Press-Republican

Tuesday

September 3, 2013

Digital progress at movie theaters

SARANAC LAKE — With the State Theatre in Tupper Lake’s recent success in moving to digital-movie access, others are still waiting in the wings.

At the Adirondack North Country Association, communications specialist Melissa Hart relayed marked progress on two fronts.

Communities have stepped up to help save their theaters, and the price of projection equipment is coming down for small movie houses.

The North Country Association launched its Go Digital or Go Dark campaign in conjunction with the Adirondack Film Society earlier this year.

“Of the 10 theaters we were supporting, three have now met their fundraising goals and gone digital: the State Theater in Tupper Lake, the Indian Lake Theater and the Glen Drive-in in Queensbury,” Hart said.

The Ogdensburg Theater closed for several reasons, she said.

“That leaves us with six theaters still actively in fundraising: the year-round theaters are the Palace Theater in Lake Placid, the Strand Theater in Old Forge and Cinematek in South Glens Falls.”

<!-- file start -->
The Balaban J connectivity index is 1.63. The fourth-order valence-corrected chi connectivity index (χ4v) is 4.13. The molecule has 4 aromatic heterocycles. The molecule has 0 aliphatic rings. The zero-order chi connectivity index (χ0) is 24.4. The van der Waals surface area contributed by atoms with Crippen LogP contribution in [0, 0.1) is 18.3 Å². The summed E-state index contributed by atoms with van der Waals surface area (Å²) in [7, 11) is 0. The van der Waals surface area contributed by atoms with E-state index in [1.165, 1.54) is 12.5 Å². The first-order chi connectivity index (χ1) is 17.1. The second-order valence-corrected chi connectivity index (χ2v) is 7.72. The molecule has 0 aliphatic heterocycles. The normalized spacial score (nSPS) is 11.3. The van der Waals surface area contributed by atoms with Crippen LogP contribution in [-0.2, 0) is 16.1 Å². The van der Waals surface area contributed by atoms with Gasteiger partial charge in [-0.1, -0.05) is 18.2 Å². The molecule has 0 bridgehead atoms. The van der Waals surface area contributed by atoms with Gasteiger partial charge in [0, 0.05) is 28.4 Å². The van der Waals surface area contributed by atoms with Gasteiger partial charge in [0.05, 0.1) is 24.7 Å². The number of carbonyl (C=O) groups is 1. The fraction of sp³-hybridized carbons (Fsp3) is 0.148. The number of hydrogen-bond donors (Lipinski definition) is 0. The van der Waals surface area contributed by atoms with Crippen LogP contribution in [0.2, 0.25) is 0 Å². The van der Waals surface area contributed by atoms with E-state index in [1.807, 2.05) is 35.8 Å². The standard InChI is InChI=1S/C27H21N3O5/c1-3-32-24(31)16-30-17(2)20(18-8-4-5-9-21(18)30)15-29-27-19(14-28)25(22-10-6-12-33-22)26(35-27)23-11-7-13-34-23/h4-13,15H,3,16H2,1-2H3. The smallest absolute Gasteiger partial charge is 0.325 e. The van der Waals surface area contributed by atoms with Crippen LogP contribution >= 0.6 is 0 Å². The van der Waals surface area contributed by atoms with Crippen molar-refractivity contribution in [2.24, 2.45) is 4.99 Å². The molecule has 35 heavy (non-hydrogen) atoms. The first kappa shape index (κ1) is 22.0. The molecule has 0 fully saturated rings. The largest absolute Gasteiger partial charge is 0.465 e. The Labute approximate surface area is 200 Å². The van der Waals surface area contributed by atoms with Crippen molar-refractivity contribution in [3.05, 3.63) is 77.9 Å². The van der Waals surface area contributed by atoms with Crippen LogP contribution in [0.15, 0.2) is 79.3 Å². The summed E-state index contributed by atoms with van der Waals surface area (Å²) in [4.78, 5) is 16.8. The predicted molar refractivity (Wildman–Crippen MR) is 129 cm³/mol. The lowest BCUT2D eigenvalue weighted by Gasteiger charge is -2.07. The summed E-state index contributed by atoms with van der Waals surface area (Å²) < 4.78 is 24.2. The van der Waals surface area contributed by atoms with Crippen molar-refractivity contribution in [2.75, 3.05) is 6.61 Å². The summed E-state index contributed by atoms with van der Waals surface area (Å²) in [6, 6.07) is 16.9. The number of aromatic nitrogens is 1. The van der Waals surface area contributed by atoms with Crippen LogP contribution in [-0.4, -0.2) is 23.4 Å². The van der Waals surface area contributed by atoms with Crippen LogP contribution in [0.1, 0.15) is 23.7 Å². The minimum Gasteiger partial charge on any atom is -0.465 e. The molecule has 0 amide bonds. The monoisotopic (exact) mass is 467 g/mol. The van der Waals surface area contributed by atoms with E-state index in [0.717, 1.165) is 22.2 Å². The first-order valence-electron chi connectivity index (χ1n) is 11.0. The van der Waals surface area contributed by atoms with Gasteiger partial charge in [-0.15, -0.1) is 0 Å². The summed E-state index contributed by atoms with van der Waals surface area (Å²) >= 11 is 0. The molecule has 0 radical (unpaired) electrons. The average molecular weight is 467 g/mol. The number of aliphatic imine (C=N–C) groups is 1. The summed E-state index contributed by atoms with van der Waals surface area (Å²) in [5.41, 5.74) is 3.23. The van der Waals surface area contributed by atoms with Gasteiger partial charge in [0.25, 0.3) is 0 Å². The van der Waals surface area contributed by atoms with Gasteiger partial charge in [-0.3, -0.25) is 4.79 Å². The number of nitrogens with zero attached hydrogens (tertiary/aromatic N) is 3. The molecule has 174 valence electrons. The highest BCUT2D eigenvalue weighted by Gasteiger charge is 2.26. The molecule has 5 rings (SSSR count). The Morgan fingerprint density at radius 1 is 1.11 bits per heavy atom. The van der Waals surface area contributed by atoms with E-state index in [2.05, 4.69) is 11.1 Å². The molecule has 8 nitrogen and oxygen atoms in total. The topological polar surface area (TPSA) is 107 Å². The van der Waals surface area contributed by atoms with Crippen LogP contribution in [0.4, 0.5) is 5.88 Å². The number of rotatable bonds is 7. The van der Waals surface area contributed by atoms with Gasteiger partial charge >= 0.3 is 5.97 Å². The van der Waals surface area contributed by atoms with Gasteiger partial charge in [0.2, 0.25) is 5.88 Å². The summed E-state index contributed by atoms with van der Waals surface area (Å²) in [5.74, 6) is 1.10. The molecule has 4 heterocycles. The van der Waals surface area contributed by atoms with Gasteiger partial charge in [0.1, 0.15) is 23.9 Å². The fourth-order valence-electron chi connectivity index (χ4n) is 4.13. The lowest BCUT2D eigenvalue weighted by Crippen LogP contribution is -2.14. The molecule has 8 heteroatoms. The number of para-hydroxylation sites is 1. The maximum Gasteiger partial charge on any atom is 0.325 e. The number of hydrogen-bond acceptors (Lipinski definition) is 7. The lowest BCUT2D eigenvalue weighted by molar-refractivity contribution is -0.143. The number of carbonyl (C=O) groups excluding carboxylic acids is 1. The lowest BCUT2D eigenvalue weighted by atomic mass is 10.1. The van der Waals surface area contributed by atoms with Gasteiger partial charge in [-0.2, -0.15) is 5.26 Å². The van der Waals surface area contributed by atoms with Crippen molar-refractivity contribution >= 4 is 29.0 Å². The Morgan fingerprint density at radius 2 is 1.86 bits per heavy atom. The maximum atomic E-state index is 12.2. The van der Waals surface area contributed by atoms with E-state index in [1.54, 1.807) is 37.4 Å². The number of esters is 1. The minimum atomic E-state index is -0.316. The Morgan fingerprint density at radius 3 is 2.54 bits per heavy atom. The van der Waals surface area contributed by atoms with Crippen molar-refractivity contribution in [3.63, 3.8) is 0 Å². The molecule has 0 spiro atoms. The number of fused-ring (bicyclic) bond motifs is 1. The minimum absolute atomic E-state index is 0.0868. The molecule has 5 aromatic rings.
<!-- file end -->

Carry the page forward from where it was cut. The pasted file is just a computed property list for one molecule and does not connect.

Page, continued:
Seasonal theaters include the Hollywood in AuSable Forks and the Strand in Schroon Lake.

The Strand Theatre in Plattsburgh, which is still being developed, is also involved.

GRANTS SOUGHT

North Country Association has worked with partners for each venue, helping forge a series of dynamic relationships to support or enhance film options for each theater’s audio/visual programming.

“We just recently applied for three grants through the state Council of the Arts, which has a pool of money allocated specifically for digital programming. Each one of those grant applications was really unique.

“The Strand Theater in Plattsburgh is not currently equipped for movies,” Hart explained. “The grant would allow them to achieve that goal, giving them additional tools to put the programming in place for movies and expand for alternative programming using the projectors.”

Adirondack Film Society has been working with the theater in Schroon Lake to expand the Lake Placid Film Festival, developing a southern venue for film showings and roundtable discussion.

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